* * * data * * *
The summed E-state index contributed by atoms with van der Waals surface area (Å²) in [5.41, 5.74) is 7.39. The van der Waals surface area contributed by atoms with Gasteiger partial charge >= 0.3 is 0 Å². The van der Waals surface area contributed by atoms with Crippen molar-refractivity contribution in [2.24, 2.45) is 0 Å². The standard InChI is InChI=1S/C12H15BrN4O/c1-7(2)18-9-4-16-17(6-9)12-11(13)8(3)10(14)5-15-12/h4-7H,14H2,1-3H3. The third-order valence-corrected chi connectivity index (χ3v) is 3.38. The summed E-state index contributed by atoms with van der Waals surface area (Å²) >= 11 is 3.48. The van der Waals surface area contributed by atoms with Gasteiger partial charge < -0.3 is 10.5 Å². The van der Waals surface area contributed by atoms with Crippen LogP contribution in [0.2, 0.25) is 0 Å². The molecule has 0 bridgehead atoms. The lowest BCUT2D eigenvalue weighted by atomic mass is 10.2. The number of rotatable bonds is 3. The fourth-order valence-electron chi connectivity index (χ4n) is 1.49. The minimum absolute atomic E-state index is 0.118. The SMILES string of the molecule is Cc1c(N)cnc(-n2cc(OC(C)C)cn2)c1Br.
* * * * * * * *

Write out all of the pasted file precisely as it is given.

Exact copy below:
The summed E-state index contributed by atoms with van der Waals surface area (Å²) in [5.41, 5.74) is 7.39. The van der Waals surface area contributed by atoms with Gasteiger partial charge >= 0.3 is 0 Å². The van der Waals surface area contributed by atoms with Crippen molar-refractivity contribution in [2.24, 2.45) is 0 Å². The standard InChI is InChI=1S/C12H15BrN4O/c1-7(2)18-9-4-16-17(6-9)12-11(13)8(3)10(14)5-15-12/h4-7H,14H2,1-3H3. The third-order valence-corrected chi connectivity index (χ3v) is 3.38. The summed E-state index contributed by atoms with van der Waals surface area (Å²) >= 11 is 3.48. The van der Waals surface area contributed by atoms with Gasteiger partial charge < -0.3 is 10.5 Å². The van der Waals surface area contributed by atoms with Crippen LogP contribution in [0.2, 0.25) is 0 Å². The molecule has 0 bridgehead atoms. The lowest BCUT2D eigenvalue weighted by atomic mass is 10.2. The number of rotatable bonds is 3. The fourth-order valence-electron chi connectivity index (χ4n) is 1.49. The minimum absolute atomic E-state index is 0.118. The SMILES string of the molecule is Cc1c(N)cnc(-n2cc(OC(C)C)cn2)c1Br.